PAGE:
The method is very similar to the classical Celsian and ancient Hindu methods. However, we believe that John’s description of lithotomy is the first by an English trained doctor published in England. In the early English text, the Saxon Leechbook of Bald c. 900, no reference to cutting for the stone is given. Writing a little later, John of Ardene c. 1390 described urethral stone surgery but not lithotomy. It is unclear if Gaddesden, as physician rather than a surgeon, ever performed lithotomy but he gives references to stone patients he had managed.  

John of Gaddesden died in 1361. He will be remembered for his notable work the Rosa Anglica as well as Chaucer’s reference to him in the prologue of the Canterbury Tales. He is the first English doctor to have described the process of lithotomy in published work and a notable figure in medical history and maybe, he was Chaucer’s Doctor of Physic.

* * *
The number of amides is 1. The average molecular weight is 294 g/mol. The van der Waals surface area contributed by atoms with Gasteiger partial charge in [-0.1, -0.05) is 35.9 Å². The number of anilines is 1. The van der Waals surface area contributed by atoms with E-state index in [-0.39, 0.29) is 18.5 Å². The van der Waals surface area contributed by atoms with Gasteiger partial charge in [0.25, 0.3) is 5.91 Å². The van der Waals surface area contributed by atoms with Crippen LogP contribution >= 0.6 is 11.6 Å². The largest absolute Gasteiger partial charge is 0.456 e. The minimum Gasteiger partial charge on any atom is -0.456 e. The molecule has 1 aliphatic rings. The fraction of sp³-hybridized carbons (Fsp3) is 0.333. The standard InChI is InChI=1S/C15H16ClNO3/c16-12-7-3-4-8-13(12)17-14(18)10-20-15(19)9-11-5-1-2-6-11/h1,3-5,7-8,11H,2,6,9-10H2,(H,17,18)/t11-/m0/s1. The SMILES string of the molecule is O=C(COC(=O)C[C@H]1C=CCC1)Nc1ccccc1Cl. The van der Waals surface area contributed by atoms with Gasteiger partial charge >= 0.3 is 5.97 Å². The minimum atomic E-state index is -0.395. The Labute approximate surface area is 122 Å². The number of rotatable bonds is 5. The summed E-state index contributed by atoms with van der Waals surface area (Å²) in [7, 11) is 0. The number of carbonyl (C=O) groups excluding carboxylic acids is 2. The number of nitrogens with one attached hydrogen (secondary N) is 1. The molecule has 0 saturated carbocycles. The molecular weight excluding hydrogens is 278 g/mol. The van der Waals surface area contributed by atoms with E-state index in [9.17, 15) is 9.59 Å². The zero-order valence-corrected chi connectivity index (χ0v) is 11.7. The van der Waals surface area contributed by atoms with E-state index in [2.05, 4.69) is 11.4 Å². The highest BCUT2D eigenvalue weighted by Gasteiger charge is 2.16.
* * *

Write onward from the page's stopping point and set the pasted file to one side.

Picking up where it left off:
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CONTRIBUTOR
Ross Harrison

Royal Albert Edward Infirmary, Wigan (Wrightington, Wigan and Leigh Teaching Hospitals NHS Foundation Trust).

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CONTRIBUTOR
Alexandra Roy

Renal ward at Canterbury Hospital (East Kent Hospitals Trust).